Proposed rules sparked by the financial industry meltdown of 2008 could have the effect of clamping down credit so hard that lower-income buyers and many others would be shut out of the mortgage market, critics say...

"If this rule goes through as it stands, the demographic of borrowers who get (favorable rates) will be white and wealthy," said David Stevens, chief executive officer of the Mortgage Bankers Association and former commissioner of the Federal Housing Administration. "African-American, Latino and first-time home buyers will be charged higher prices."

Stevens was commenting on 376 pages of proposed rules for "Qualified Residential Mortgages," which would require a 20 percent down payment and limit a borrower's debt payments to no more than about one-third of income.


As best as I can recollect, this 20% down/one-third debt to income ratio is pretty much what the historical standard has been. It's the standard that served us well for decades and which we only suffered an economy-shaking housing collapse when we abandoned.

But once again "critics" are saying that "lower-income buyers and many others would be shut out of the mortgage market... the demographic of borrowers who get (favorable rates) will be white and wealthy... African-American, Latino and first-time home buyers will be charged higher prices."

Have we learned nothing from our current economic crisis? This sounds like there are people that want to repeat the whole fiasco all over again.

Motivation

The article says the opponents are an "unlikely coalition of mortgage lenders, consumer advocates, housing industry officials and lawmakers." While it's not surprising to see consumer advocates and housing industry officials (and maybe even lawmakers) opposing solid lending standards, what about the mortgage lenders?

Mortgage lenders have absorbed huge losses over the last several years and many have gone out of business or been bought out by stronger institutions.

So why, then, would mortgage lenders be opposed to lending standards that would decrease the chances of extending bad loans? I have two guesses:
  1. Bailouts - Can't Lose. I think the major institutions that are left are fairly certain that if they really get into trouble again, the government will bail them out again. The precedent has been set. So why would banks want to potentially lose business that might generate some profits when, if it falls apart, the government will be there to bail them out anyway? They have nothing to lose and profit to gain.

  2. Fear of Further Collapse. As I've written before, we have too many houses and not enough demand. That has driven housing prices down--and will drive them down still further. As prices continue to drop, it's likely that more people will choose to strategically default. Continued defaults threaten banking profit so they may believe that they can avoid more defaults and more losses by propping up the housing market. How? By making sure there is as much demand for housing as possible.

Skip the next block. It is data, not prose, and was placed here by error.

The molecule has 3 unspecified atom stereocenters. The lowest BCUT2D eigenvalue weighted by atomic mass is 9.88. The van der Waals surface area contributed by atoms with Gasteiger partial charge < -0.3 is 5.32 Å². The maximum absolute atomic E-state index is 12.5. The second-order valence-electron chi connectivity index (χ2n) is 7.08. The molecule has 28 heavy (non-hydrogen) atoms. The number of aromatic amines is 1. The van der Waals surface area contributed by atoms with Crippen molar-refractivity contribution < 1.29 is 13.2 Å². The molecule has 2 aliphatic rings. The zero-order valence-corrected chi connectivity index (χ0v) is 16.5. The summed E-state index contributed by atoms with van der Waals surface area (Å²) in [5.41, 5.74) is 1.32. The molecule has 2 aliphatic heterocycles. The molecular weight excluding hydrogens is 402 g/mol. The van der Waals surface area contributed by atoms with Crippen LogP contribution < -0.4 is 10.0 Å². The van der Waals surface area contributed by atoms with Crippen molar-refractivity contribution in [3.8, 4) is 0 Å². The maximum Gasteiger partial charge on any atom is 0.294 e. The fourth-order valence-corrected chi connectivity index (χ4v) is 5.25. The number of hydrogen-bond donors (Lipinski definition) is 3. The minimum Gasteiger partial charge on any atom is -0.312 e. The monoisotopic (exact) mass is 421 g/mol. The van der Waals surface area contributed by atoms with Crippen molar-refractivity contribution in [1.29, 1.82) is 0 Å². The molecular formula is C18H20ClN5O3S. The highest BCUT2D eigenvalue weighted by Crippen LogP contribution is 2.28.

Unfortunately, even though lower lending standards will create more demand in the short-term, that's exactly what caused the housing bubble in the first place. The housing market needs demand by homeowners that can actually afford the home they purchase. The alternative offered by reduced lending standards is to repeat our past mistakes and reinflate the housing bubble which will pop at some point in the future, just as it popped in the past.

Reasonable Lending Standards

Lending standards are objective, numerical standards. They are not racist. They ensure that there's a high probability that the loan will be paid back regardless of race. Obviously if there's evidence of qualifying minorities being refused loans on the basis of race, that should be prosecuted under the law.

But it's absolutely astounding to read about people that are complaining that the traditional lending standards that kept our economy strong for decades discriminate against "lower-income buyers." That's exactly what lending standards are supposed to do! Because lower-income buyers, by definition, probably can't afford to buy a home. They don't discriminate against any race, they discriminate against insufficient income levels--including white applicants when they don't earn enough money to qualify.

If we've learned anything from the housing crisis, it's that our economic policies must be based on solid economic principles--not on misguided policies intent on selling homes to those that can't afford them.

We already know how that game ends.